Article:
Big Money in Clackamas (again)
Last night, we learned that Clackamas County’s controversial light rail ballot measure (3-401) passed. This measure has, in effect, prohibited county commissioners from doing the job that they have been elected to do – to make decisions on behalf of the community they represent.
Opponents rightly identified the measure as an attempt to limit government’s ability to do its job. Eleanor Hunter told the Oregonian, “"The measure is unconstitutional because it's an administrative rather than a legislative measure... I feel the county commissioners deserve our full support to be able to do their full job." (And with those questions of constitutionality may come legal challenges.)
Now, would it surprise you to learn that most of the campaign’s funds came from well-known conservative backer (and completely batty multi-millionaire) Loren Parks and the Oregon Transformation Project PAC.
Parks donated $15,000 to the campaign in March and then again – by terribly, misleading way of the Oregon Family Farm Association – in August. (See if you can catch how he’s tried to distance his connection.) Oregon Transformation Project, directed by GOP leader Allen Alley and Rep. Dennis Richardson, contributed over $10,000 throughout the campaign.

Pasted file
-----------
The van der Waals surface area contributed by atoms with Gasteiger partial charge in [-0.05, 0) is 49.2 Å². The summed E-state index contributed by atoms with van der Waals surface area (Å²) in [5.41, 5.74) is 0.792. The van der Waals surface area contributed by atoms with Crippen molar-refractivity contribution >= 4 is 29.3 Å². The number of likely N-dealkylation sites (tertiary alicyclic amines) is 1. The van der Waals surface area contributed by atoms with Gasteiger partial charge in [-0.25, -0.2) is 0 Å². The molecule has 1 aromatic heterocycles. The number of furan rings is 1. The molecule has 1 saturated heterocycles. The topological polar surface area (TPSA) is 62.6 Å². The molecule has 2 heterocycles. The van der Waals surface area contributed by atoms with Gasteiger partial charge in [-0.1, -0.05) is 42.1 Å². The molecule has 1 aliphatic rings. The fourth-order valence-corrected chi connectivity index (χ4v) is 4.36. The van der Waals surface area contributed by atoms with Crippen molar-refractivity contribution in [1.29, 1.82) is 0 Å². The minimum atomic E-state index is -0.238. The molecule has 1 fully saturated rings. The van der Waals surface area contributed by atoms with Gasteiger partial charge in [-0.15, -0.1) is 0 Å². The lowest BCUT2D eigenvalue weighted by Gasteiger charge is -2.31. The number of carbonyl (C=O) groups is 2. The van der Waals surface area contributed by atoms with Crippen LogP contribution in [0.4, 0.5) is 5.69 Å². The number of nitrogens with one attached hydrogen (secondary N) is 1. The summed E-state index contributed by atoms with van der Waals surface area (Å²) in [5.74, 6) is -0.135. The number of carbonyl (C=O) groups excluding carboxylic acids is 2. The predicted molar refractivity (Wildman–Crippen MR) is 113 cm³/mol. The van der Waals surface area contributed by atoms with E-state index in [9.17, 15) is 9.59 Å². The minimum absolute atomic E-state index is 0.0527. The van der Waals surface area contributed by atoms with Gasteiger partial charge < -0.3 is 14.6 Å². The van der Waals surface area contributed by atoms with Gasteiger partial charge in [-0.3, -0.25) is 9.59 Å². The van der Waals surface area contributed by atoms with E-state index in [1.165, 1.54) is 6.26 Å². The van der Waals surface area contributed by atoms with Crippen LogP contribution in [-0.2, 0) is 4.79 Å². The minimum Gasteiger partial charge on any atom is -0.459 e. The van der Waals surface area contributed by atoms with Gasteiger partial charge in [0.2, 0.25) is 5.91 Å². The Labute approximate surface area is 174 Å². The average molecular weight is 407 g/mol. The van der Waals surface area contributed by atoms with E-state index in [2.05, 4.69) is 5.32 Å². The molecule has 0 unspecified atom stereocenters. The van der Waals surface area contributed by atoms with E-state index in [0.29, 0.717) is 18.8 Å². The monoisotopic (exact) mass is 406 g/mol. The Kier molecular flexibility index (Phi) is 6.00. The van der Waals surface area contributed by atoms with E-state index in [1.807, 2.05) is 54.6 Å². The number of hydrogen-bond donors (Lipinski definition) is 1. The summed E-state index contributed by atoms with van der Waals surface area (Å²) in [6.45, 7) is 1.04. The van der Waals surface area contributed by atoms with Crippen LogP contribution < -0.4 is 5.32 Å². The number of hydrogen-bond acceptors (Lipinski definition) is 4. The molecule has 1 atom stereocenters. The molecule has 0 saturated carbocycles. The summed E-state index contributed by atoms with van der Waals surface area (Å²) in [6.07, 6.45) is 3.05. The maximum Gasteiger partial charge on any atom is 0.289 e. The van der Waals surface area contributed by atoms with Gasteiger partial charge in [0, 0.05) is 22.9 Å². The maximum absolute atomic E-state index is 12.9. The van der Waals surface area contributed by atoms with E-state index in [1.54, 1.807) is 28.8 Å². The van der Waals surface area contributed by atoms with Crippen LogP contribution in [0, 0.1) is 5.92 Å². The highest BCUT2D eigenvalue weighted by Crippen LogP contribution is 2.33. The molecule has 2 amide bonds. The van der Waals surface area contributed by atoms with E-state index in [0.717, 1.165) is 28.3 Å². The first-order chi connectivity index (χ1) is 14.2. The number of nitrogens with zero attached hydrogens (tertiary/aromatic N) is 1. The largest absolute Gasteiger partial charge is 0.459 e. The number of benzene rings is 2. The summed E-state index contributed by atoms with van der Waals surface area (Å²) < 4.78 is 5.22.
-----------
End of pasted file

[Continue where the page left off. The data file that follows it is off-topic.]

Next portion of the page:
These are the same big funders that have been written about at length, in their quest to take over Clackamas County as a base camp for their conservative political strategy. So while they may claim that they are “giving voice to voters,” it appears as though they are actually working to cripple current government to pave way for their attempted takeover. That takeover began with recruiting wacky, Tea Party replacements John Ludlow and Tootie Smith, gained traction when the duo provided them with buckets of money, and now they’ve handed the candidates a “victory” to run on.
Unfortunately, they’re not simply running candidates and issues and hoping that most voters agree with them; instead, they are throwing big money to support dangerous ideas that, as the Oregonian reports, have “effects that will resonate for decades.”